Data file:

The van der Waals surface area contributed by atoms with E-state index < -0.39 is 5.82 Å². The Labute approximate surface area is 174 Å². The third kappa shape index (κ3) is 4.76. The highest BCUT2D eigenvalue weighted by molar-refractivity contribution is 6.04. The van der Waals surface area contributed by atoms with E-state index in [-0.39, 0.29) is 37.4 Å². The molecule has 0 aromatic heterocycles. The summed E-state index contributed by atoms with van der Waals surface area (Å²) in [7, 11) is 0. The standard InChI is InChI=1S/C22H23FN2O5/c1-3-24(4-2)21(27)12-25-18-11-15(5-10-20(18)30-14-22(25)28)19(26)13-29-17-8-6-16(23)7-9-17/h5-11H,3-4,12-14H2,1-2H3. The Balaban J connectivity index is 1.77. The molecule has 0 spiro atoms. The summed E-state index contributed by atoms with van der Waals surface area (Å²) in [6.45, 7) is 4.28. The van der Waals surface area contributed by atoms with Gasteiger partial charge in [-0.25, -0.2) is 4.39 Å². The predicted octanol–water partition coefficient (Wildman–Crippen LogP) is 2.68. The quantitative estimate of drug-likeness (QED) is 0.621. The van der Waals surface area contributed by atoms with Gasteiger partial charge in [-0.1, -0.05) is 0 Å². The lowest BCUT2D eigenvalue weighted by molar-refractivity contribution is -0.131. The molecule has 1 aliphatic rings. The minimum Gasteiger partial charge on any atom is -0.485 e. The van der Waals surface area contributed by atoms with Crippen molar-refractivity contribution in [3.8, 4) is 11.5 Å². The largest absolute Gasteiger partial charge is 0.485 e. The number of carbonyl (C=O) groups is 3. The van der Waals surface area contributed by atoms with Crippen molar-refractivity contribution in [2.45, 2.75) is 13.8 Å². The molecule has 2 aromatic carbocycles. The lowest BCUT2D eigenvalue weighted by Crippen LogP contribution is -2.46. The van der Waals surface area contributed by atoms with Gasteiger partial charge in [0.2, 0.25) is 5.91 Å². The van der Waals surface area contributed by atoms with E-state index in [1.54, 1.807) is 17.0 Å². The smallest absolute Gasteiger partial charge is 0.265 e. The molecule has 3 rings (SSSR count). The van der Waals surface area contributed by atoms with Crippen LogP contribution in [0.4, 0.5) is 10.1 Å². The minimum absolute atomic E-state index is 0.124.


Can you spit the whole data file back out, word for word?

The van der Waals surface area contributed by atoms with E-state index < -0.39 is 5.82 Å². The Labute approximate surface area is 174 Å². The third kappa shape index (κ3) is 4.76. The highest BCUT2D eigenvalue weighted by molar-refractivity contribution is 6.04. The van der Waals surface area contributed by atoms with E-state index in [-0.39, 0.29) is 37.4 Å². The molecule has 0 aromatic heterocycles. The summed E-state index contributed by atoms with van der Waals surface area (Å²) in [7, 11) is 0. The standard InChI is InChI=1S/C22H23FN2O5/c1-3-24(4-2)21(27)12-25-18-11-15(5-10-20(18)30-14-22(25)28)19(26)13-29-17-8-6-16(23)7-9-17/h5-11H,3-4,12-14H2,1-2H3. The Balaban J connectivity index is 1.77. The molecule has 0 spiro atoms. The summed E-state index contributed by atoms with van der Waals surface area (Å²) in [6.45, 7) is 4.28. The van der Waals surface area contributed by atoms with Gasteiger partial charge in [-0.25, -0.2) is 4.39 Å². The predicted octanol–water partition coefficient (Wildman–Crippen LogP) is 2.68. The quantitative estimate of drug-likeness (QED) is 0.621. The van der Waals surface area contributed by atoms with Gasteiger partial charge in [-0.1, -0.05) is 0 Å². The lowest BCUT2D eigenvalue weighted by molar-refractivity contribution is -0.131. The molecule has 1 aliphatic rings. The minimum Gasteiger partial charge on any atom is -0.485 e. The van der Waals surface area contributed by atoms with Crippen molar-refractivity contribution in [3.8, 4) is 11.5 Å². The largest absolute Gasteiger partial charge is 0.485 e. The number of carbonyl (C=O) groups is 3. The van der Waals surface area contributed by atoms with Crippen molar-refractivity contribution in [2.45, 2.75) is 13.8 Å². The molecule has 2 aromatic carbocycles. The lowest BCUT2D eigenvalue weighted by Crippen LogP contribution is -2.46. The van der Waals surface area contributed by atoms with Gasteiger partial charge in [0.2, 0.25) is 5.91 Å². The van der Waals surface area contributed by atoms with E-state index in [1.54, 1.807) is 17.0 Å². The smallest absolute Gasteiger partial charge is 0.265 e. The molecule has 3 rings (SSSR count). The van der Waals surface area contributed by atoms with Crippen LogP contribution in [0.4, 0.5) is 10.1 Å². The minimum absolute atomic E-state index is 0.124.